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Introduce Best Practices in Business with a Peer-Driven Group Project

Susan Schanne, MA, builds business skills with a 30-page group paper—complete with lessons in grammar, research, teamwork, and grounds for dismissal.


Susan Schanne, MS

Part-Time Lecturer in Management, Eastern Michigan University in Ypsilanti, MI

MS in Administration, BA in Management

Sitting in a college classroom might feel as safe and secure as hiding in the confines of the proverbial ivory tower. But Eastern Michigan University lecturer Susan Schanne, MA, knows that the real world that awaits business students is more like a never-ending battle raging on the ground far below. That is why thoughtful educators like her seek to lower the metaphorical drawbridge to join the worlds of academia and business—and better prepare students for the rigors of the work world.

To that end, Schanne engages students in her Business Communications courses in a semester-long, 30-page business writing project that draws upon all the advantages—and drawbacks—found in the modern global workplace. Her particular focus is on the self-governance and self-determination that professional teams must put into practice every day. Below, she shares the steps she employs to make the assignment run smoothly.


Work distribution in group projects is often irregular

High-flying college students might think they have the world by the tail, but most young people have never been tested by the rigors of cooperative effort, especially when it comes to real-world, do-or-die business projects and goals. Those who tend to be the super-achievers often find themselves taking on the bulk of the work, as others skate by and either “earn” the same grade or drag down the group score.


Build cooperation with a business model—including firing

Schanne is committed to helping her business communication students step outside themselves to work with other students through a semester-long writing project. For them to join forces and create a compelling business argument, students will need to cooperate. To ensure that everyone does their fair share, each group begins by setting strict rules for itself about productivity, participation, and division of responsibility.


“Students really like this project because it’s a way to hold other people accountable, and they’re excited to present their information to their classmates. Part of it is they’re picking topics they’re enthused about—and they become insanely proud of what they accomplish.”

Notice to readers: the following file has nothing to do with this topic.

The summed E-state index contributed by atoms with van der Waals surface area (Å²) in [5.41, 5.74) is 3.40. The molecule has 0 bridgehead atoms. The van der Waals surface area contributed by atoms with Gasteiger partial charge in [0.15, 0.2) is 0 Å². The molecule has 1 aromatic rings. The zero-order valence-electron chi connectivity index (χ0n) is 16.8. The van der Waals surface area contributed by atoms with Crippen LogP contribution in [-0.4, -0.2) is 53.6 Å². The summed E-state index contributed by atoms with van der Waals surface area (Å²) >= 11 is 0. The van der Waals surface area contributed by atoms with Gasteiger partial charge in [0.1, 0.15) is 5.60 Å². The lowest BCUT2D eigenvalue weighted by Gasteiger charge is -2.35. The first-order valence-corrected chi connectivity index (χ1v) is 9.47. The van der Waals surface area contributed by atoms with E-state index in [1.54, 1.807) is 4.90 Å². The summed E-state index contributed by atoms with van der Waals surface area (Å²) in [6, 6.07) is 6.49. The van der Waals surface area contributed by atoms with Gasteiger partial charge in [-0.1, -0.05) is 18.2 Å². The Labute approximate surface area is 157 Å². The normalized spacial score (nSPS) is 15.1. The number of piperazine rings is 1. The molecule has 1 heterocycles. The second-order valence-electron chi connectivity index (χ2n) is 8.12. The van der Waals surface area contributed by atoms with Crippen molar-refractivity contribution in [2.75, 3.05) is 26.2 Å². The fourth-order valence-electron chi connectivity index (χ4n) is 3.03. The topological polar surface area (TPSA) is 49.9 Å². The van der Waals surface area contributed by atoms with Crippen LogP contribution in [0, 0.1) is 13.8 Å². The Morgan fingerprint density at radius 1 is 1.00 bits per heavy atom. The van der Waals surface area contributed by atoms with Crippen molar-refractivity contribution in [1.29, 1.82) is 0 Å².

— Susan Schanne, MS

Course: MGMT 202 Business Communications
Course description:
Study of principles, elements and practices underlying effective business communication. The course focuses on approaches for planning, creating and transmitting business information within a variety of business situations found in the global marketplace.






See resources shared by Susan Schanne, MS

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Lesson: A 30-page, semester-long group writing project

Schanne knows that dividing classes into small groups is not a revolutionary teaching approach. But she adds a twist to the usual division of labor that is common to group projects: She asks the students to monitor their own performance—and mirror their colleagues’—as if their jobs depended on it.

Simply put, Schanne tosses her students into the deep end by breaking her classes into small groups and assigning each group a 30-page paper on a topic it chooses. From there, group members research, organize, write, revise, and eventually present their findings. This assignment helps students practice the skills of advance planning and breaking down large jobs into small pieces. They learn to recognize that it is easiest to solve problems early in the process—and to employ a spirit of goal-oriented cooperation in order to create a hefty final product.

“Thirty pages might sound like a very long paper, but it works out well as a group project,” says Schanne. “In fact, at the beginning of the semester, my students never believe me, [but] it will get to the point where they are saying, ‘Can we do 40 [pages]?’”

Here are some tips from her on how to create a similar group project for any course.

Brainstorm topics and choose groups

To create a free-flowing environment for ideas (and help quieter students feel less self-conscious), Schanne begins with the class working together in a brainstorming session to generate topic ideas. She offers some broad concepts to explore—past papers have covered water pollution, sports safety, jet contrails, healthy food, human trafficking, and workplace happiness—and then lists them on the board. When ideas wane, the longer list is winnowed down by popular vote: Students sign up for the topic they like best, which automatically creates groups with a shared interest. Final groups generally comprise four students; in a nod to the old adage “The early bird gets the worm,” Schanne observes a first-come, first-served rule on topic slots.

Have each group set its own rules

Though Schanne provides some specifics on how the papers should be organized, she insists that each group create its own rules to organize their process. She provides them with a 12-point handout that specifies goals to consider, such as scheduling, performance, output—and the conditions under which foot-dragging students might actually be “fired.”

“I tell the students: ‘Based on your past group experiences—some of which have gone well and some not—come up with some rules to make sure the ‘awfuls’ don’t happen and the ‘really-wells’ do,’” Schanne says.

She also has the groups set up a document-sharing site and a chat site, where they will post these rules and engage in other group communications throughout the semester.

Encourage flexibility with work schedules